CenturyLink employees, communities raise 106,275 pounds of food and $271,900 in national food drive
CenturyLink Foundation supports employee efforts with $1 million gift
SEATTLE, WA – CenturyLink, Inc. (NYSE: CTL) employees and the company’s local communities collected 106,275 actual pounds of food and $271,900 in the 2012 CenturyLink Feed the Children Backpack Buddies Food Drive, which took place June 25-29 in approximately 650 company locations across the country.
To further support its employees’ efforts, the CenturyLink Clarke M. Williams Foundation contributed $1 million to the drive.
Food banks can purchase food at a lower cost per pound than the average person could at a store, estimated on average to be six pounds of food per dollar given. Based on this calculation, CenturyLink employees, community members and the Foundation donated more than 7.7 million pounds of food to food banks across the country.
Throughout the state on Washington, 313,665 pounds of food (including monetary donations, actual food items and the Foundation contribution) were collected to benefit the 26 organizations, including the Mt. Si Food Bank of North Bend, Issaquah Food Bank of Issaquah, Northwest Harvest and Food Lifeline.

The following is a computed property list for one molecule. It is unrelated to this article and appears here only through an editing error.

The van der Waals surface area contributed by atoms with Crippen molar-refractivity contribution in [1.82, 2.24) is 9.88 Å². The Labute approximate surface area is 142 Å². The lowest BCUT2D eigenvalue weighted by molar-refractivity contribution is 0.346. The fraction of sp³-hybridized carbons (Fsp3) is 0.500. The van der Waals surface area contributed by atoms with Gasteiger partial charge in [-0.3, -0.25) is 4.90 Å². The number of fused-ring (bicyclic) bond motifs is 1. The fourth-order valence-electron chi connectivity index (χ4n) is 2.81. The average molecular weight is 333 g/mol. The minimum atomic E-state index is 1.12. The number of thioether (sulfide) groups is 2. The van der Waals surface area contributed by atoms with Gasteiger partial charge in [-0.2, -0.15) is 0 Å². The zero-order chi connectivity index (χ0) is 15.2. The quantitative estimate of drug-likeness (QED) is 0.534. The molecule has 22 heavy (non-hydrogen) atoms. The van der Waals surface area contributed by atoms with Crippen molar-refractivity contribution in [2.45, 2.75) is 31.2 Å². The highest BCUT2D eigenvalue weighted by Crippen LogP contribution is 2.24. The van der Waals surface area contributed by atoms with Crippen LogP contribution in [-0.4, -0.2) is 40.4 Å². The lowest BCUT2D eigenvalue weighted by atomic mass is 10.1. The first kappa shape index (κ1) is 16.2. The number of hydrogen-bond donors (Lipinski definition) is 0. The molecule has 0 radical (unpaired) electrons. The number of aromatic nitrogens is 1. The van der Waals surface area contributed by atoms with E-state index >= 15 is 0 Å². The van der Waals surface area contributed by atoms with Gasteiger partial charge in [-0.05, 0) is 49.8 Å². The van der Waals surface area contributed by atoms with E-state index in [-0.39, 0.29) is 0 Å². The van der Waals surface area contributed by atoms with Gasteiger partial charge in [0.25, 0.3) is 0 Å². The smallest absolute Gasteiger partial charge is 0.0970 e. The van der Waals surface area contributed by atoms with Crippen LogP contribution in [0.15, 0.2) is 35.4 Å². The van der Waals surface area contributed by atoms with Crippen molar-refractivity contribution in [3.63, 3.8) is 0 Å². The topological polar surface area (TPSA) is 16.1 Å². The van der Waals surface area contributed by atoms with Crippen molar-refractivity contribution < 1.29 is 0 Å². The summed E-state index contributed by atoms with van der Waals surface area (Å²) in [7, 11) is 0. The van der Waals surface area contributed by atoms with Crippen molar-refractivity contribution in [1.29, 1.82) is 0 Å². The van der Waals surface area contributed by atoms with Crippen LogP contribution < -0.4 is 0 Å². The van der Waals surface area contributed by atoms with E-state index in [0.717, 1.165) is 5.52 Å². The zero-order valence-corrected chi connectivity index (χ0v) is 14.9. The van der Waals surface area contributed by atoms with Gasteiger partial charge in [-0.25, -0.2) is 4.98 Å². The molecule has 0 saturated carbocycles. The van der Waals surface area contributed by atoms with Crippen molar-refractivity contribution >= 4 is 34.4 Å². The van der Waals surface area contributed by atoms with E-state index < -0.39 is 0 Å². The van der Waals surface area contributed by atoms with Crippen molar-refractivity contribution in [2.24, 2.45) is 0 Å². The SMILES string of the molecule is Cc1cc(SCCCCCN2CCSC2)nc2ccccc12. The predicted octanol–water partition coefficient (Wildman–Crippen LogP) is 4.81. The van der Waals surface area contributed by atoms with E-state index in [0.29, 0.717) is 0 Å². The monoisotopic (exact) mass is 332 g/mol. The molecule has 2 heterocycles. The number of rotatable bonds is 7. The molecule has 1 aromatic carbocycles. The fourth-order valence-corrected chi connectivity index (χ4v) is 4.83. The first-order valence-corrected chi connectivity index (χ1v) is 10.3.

“We appreciate our friends and neighbors who joined with our employees in this worthwhile endeavor to improve the quality of life in our communities,” said Sue Anderson, CenturyLink’s vice president and general manager for Puget Sound Region. “Together, we are working to help address the hunger issue faced by millions of people across the country as well as those here at home.”
According to the 2010 Hunger Study by Feeding America, the nation’s largest hunger relief organization, 37 million Americans, including 14 million children, are receiving food assistance annually, an increase of 46 percent since 2006. That means one in eight Americans now rely on Feeding America and its nationwide network of local food banks.
Thirty-six percent of the households that food banks serve have at least one person working, and more than one-third of client households report having to choose between food and other basic necessities such as rent, utilities and medical care.